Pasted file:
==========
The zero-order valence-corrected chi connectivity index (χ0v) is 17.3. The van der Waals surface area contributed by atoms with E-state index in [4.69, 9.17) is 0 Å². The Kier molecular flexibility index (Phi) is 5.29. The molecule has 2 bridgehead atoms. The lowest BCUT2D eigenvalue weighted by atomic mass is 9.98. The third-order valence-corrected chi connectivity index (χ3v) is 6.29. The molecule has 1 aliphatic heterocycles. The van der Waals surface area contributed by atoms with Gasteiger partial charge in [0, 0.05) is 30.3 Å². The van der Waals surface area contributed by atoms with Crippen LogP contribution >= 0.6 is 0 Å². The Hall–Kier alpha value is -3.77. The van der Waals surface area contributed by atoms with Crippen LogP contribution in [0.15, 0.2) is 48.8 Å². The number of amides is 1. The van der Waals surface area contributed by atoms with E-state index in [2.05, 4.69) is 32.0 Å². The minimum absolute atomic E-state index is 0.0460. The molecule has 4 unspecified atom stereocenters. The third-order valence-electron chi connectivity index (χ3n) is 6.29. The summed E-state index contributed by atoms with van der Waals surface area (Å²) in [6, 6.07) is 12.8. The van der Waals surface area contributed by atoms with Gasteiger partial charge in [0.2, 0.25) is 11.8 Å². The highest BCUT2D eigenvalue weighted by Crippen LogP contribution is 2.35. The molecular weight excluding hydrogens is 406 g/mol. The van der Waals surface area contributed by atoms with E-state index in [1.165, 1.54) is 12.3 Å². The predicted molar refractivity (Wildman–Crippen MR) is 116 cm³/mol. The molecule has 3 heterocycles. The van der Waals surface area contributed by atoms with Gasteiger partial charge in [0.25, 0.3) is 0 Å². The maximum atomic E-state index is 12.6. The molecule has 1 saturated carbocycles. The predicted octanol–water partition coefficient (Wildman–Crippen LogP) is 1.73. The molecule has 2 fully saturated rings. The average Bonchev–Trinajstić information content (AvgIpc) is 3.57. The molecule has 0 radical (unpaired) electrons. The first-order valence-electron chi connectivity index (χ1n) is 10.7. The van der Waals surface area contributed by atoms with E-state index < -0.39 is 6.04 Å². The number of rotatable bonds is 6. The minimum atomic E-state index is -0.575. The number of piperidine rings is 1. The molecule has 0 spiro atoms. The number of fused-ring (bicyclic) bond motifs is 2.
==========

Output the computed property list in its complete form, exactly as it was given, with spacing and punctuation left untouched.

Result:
The zero-order valence-corrected chi connectivity index (χ0v) is 17.3. The van der Waals surface area contributed by atoms with E-state index in [4.69, 9.17) is 0 Å². The Kier molecular flexibility index (Phi) is 5.29. The molecule has 2 bridgehead atoms. The lowest BCUT2D eigenvalue weighted by atomic mass is 9.98. The third-order valence-corrected chi connectivity index (χ3v) is 6.29. The molecule has 1 aliphatic heterocycles. The van der Waals surface area contributed by atoms with Gasteiger partial charge in [0, 0.05) is 30.3 Å². The van der Waals surface area contributed by atoms with Crippen LogP contribution >= 0.6 is 0 Å². The Hall–Kier alpha value is -3.77. The van der Waals surface area contributed by atoms with Crippen LogP contribution in [0.15, 0.2) is 48.8 Å². The number of amides is 1. The van der Waals surface area contributed by atoms with E-state index in [2.05, 4.69) is 32.0 Å². The minimum absolute atomic E-state index is 0.0460. The molecule has 4 unspecified atom stereocenters. The third-order valence-electron chi connectivity index (χ3n) is 6.29. The summed E-state index contributed by atoms with van der Waals surface area (Å²) in [6, 6.07) is 12.8. The van der Waals surface area contributed by atoms with Gasteiger partial charge in [0.2, 0.25) is 11.8 Å². The highest BCUT2D eigenvalue weighted by Crippen LogP contribution is 2.35. The molecular weight excluding hydrogens is 406 g/mol. The van der Waals surface area contributed by atoms with E-state index in [1.165, 1.54) is 12.3 Å². The predicted molar refractivity (Wildman–Crippen MR) is 116 cm³/mol. The molecule has 3 heterocycles. The van der Waals surface area contributed by atoms with Gasteiger partial charge in [0.25, 0.3) is 0 Å². The maximum atomic E-state index is 12.6. The molecule has 1 saturated carbocycles. The predicted octanol–water partition coefficient (Wildman–Crippen LogP) is 1.73. The molecule has 2 fully saturated rings. The average Bonchev–Trinajstić information content (AvgIpc) is 3.57. The molecule has 0 radical (unpaired) electrons. The first-order valence-electron chi connectivity index (χ1n) is 10.7. The van der Waals surface area contributed by atoms with E-state index < -0.39 is 6.04 Å². The number of rotatable bonds is 6. The minimum atomic E-state index is -0.575. The number of piperidine rings is 1. The molecule has 0 spiro atoms. The number of fused-ring (bicyclic) bond motifs is 2.